Telling her she needs to take a year as a General Practioner somewhere, Zoe replies, "Diarrhea and Diaper Rash?  Ewww."  The chief of surgery denies her the fellowship she was sure she'd get and Zoe decides to take Dr. Wilkes up on his offer to practice in Blue Bell.

By this point in the pilot, I was struggling to believe that this woman had been through college and years of medical school, internship and residency but I was stuck at the sophmore year of college. 

Bilson appears to be 20 years old, very attractive and with the flat delivery of the teenage fast food clerk who takes my order at McDonalds. 

Lacking the professional demeanor a doctor would acquire after years of arduous training, she belongs at the mall, not in surgery. Bilson is nice to look at, but her performance fatally undermines the audience's ability to believe in her character.

But realism is not what the series is about because the pilot's silly departure from from normal continues. Zoe takes a bus out to the boondocks of coastal Alabama sitting next to a Doritos munching redneck until she's dropped off on the two-lane blacktop to pull her suitcase behind her into town, which apparently has no bus stop. 

I'd think a doctor at this point could afford to rent a car from the Mobile airport and actually drive to Blue Bell but then Zoe wouldn't have had the chance to meet George Tucker, who pulls up in his pickup and asks her if she needs a ride.  The city girl assumes he's a hillbilly axe murderer until he explains he's a lawyer.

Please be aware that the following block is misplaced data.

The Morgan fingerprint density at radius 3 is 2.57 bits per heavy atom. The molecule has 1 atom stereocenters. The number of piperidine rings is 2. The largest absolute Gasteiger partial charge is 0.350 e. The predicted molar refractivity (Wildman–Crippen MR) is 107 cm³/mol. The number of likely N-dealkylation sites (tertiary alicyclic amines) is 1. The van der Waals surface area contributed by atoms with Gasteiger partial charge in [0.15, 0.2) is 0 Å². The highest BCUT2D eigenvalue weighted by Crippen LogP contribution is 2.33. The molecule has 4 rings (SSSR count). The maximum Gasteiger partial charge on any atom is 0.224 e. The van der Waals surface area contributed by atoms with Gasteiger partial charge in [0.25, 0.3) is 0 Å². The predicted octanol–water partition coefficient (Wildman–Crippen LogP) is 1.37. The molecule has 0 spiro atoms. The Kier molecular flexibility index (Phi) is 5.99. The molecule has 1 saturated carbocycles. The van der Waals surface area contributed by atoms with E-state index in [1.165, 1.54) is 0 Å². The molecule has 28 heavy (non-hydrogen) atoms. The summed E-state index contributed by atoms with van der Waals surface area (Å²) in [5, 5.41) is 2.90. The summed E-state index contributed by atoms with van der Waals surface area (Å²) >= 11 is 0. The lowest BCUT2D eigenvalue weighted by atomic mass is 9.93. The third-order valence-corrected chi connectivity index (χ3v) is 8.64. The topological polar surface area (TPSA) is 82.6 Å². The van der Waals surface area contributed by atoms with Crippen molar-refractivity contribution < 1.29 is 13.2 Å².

Played winningly, (and believably) by Scott Porter, George is Zoe's first friend, and possibly something more, in the small town.  As it turns out, she'll need friends as she soon discovers that Dr. Wilkes died months before and left her the practice. But that's not all, he has a partner, Dr. Brick Breeland (old pro Tim Matheison) who's outraged to learn this pretty young thing owns half the practice. 

He makes her feel unwelcome and Zoe's poor interpersonal skills don't help. Soon she's experiencing a mixture of warm southern hospitality from the practice's nurse, played by veteran actress Nancy Travis, and icy condescension of Lemon Breeland, Brick's steel magnolia daughter who's engaged to George and instantly sees Zoe as a rival. Maybe it's the supershort skirts Zoe wears that contribute to the Breelands' dislike of Dr. Hart for both personal and professional reasons.